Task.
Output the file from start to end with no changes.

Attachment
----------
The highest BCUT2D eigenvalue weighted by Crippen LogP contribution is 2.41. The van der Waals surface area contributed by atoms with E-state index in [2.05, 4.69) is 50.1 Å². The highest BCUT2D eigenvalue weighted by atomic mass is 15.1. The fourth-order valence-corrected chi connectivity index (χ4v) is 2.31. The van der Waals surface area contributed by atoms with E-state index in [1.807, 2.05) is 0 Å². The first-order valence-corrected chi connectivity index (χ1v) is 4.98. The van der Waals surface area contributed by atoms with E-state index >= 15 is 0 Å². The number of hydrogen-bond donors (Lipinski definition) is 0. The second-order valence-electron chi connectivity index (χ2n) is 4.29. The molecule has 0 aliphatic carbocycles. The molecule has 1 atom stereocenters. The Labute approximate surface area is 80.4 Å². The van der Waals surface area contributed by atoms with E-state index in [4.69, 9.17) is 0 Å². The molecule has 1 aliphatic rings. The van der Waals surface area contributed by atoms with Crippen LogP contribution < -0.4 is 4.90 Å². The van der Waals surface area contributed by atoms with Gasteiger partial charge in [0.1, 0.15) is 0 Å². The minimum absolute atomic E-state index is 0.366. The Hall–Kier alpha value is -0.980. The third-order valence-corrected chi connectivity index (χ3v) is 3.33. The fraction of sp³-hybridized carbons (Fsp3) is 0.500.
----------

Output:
The highest BCUT2D eigenvalue weighted by Crippen LogP contribution is 2.41. The van der Waals surface area contributed by atoms with E-state index in [2.05, 4.69) is 50.1 Å². The highest BCUT2D eigenvalue weighted by atomic mass is 15.1. The fourth-order valence-corrected chi connectivity index (χ4v) is 2.31. The van der Waals surface area contributed by atoms with E-state index in [1.807, 2.05) is 0 Å². The first-order valence-corrected chi connectivity index (χ1v) is 4.98. The van der Waals surface area contributed by atoms with E-state index >= 15 is 0 Å². The number of hydrogen-bond donors (Lipinski definition) is 0. The second-order valence-electron chi connectivity index (χ2n) is 4.29. The molecule has 0 aliphatic carbocycles. The molecule has 1 atom stereocenters. The Labute approximate surface area is 80.4 Å². The van der Waals surface area contributed by atoms with E-state index in [4.69, 9.17) is 0 Å². The molecule has 1 aliphatic rings. The van der Waals surface area contributed by atoms with Crippen LogP contribution < -0.4 is 4.90 Å². The van der Waals surface area contributed by atoms with Gasteiger partial charge in [0.1, 0.15) is 0 Å². The minimum absolute atomic E-state index is 0.366. The Hall–Kier alpha value is -0.980. The third-order valence-corrected chi connectivity index (χ3v) is 3.33. The fraction of sp³-hybridized carbons (Fsp3) is 0.500.